Richard Baily and Spore

“you can create great things despite ANY existing circumstances”, Richard Baily, 1953-2006

[Quick update note: I just noticed today (August 15th 07) that ImageSavant (Baily’s gallery website) is back online]

Last night I stayed in the lab until 2:23 am, working on OpenGL stuff with Kyle. Vertex programs, shaders, and all this other things I can’t quite grasp yet. But something about the black limbo traditionally used in an empty NSopenGL view and the digital color nature of my primitive OpenGL scenes somehow started reminding me of a few related Computer Graphics references I have collected from the web over the years. I don’t remember when I first read about Computer Graphics pioneer Richard Baily and Spore, perhaps searching the web for renderings of attractors, but I remember very well the awe I felt when I first browsed through the galleries in his website ImageSavant (I know, it’s down). I think I remember the Spore source code available for download there, but I’m not sure. When I clicked on my bookmark this morning to pay a visit, I found a dead link, and after 20 more seconds of google search, I realized Baily died a little more than 1 year ago, following after his mentor Jules Engel (1915-2003), who died 4 years ago. A generous man that offered full resolution snapshots and movies of his work in his website, he was regarded by some as one of the few that could remain an artist true to themselves, and still conduct a fruitful relationship with the Hollywood media machine.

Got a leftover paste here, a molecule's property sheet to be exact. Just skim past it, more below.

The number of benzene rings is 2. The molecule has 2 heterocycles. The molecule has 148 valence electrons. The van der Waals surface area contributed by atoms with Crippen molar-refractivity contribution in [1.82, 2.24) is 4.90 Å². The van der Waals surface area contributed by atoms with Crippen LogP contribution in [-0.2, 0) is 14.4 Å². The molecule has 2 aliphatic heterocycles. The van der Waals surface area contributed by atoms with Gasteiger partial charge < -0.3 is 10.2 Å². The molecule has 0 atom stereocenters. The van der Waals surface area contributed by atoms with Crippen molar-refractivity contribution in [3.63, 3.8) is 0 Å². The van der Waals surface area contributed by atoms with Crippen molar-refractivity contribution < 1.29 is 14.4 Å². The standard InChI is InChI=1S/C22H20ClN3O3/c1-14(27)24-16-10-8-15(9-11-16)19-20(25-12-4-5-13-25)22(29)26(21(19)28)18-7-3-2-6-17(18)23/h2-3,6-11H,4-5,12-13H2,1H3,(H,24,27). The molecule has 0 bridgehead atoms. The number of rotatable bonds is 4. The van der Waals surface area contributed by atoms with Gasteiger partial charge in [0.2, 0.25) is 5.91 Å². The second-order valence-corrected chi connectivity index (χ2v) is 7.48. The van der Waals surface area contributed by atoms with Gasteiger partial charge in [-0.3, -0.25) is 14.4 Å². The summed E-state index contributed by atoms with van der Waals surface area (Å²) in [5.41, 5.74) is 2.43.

One of those people I was looking forward to meet one day.

The Center for Visual Music Payed him a tribute here, and this is a link to an article the futurist filmmaker Rene Daalder wrote about him.

These are some pictures of his work with Spore. You should try to imagine them in motion, as if you were a solar system scale creature, surfing through the star clouds in spacetime. A good example of his work in motion is his depiction of the synaptic planet Solaris, featured in the 2002 unfortunate remake of Andrei Tarkovsky’s (1932-1986) science fiction classic from 1972, based on the book written in 1961 by recently deceased polish cult writer Stanislav Lem (1921-2006).

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